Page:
Kid1 and Kid2, mostly Kid2, are ranchers. They gather crown flower leaves from around the neighborhood that have the added bonus of Monarch butterfly eggs on their undersides. Soon, the tiny caterpillars emerge, too small for my Mama eyes to see, and they eat the milky leaves voraciously. It is their job. At the bottom of the butterfly chamber, which is a cylinder of netting and plastic, lies a compost heap of stems and poop.
As we kept adding leaves, we kept getting more eggs and more caterpillars. At the moment, we have nearly 20 chrysalises hanging from the top of the chamber. Today we watched as one wriggled out of its skin to reveal a beautiful jade green shell in which it will change from one creature to another.
What an opportunity! To change who we are — a fat and fuzzy caterpillar hellbent on stuffing one’s face — into a Monarch butterfly, delicate leg threads, inquisitive antennae, slowly flapping our powdery wings that closely resemble a Siberian tiger’s stripes.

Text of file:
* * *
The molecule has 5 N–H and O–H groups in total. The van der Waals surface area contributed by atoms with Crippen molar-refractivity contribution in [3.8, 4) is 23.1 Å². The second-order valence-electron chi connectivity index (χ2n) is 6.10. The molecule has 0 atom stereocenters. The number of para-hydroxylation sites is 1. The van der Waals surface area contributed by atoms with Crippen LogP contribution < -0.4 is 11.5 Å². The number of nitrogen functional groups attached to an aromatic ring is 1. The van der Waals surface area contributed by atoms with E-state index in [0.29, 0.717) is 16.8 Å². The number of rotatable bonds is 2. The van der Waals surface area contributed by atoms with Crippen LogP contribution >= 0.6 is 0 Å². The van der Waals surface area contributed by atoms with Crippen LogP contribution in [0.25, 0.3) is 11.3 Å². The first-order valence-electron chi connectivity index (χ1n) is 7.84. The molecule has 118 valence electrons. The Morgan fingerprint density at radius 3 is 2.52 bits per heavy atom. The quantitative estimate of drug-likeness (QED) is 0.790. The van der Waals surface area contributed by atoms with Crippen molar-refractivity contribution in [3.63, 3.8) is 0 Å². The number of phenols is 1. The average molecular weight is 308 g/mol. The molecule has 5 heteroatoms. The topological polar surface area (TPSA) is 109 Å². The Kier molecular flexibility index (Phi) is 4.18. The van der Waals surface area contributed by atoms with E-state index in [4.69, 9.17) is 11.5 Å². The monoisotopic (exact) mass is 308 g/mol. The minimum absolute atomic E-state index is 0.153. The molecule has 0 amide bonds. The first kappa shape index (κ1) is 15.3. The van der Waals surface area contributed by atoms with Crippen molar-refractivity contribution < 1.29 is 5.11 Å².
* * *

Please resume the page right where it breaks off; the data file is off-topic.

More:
When that first Monarch wriggled out of its chrysalis, we stared in awe as it clung to its neighbor, still deep in its sleep. DH offered it his finger and the delicate insect grabbed hold, seemingly aware that he would take it out of the chamber and to someplace safe in the world, in our yard, on our orange tree. It rested there for a few hours.
Kid2, our 7-year-old entomologist, has done extensive research on this species and proudly announced that the butterfly was a boy. The girls had named him Mr. Big when he was a fuzzy, fat, furious eater. Now so handsome and free, where will he go, what will he see?
You did read that the Senate introduced a Bill to make the Kamehameha Butterfly the Hawaii State insect didn’t you?
Neat learning experience for your girls. They also seem to be low maintenance pets.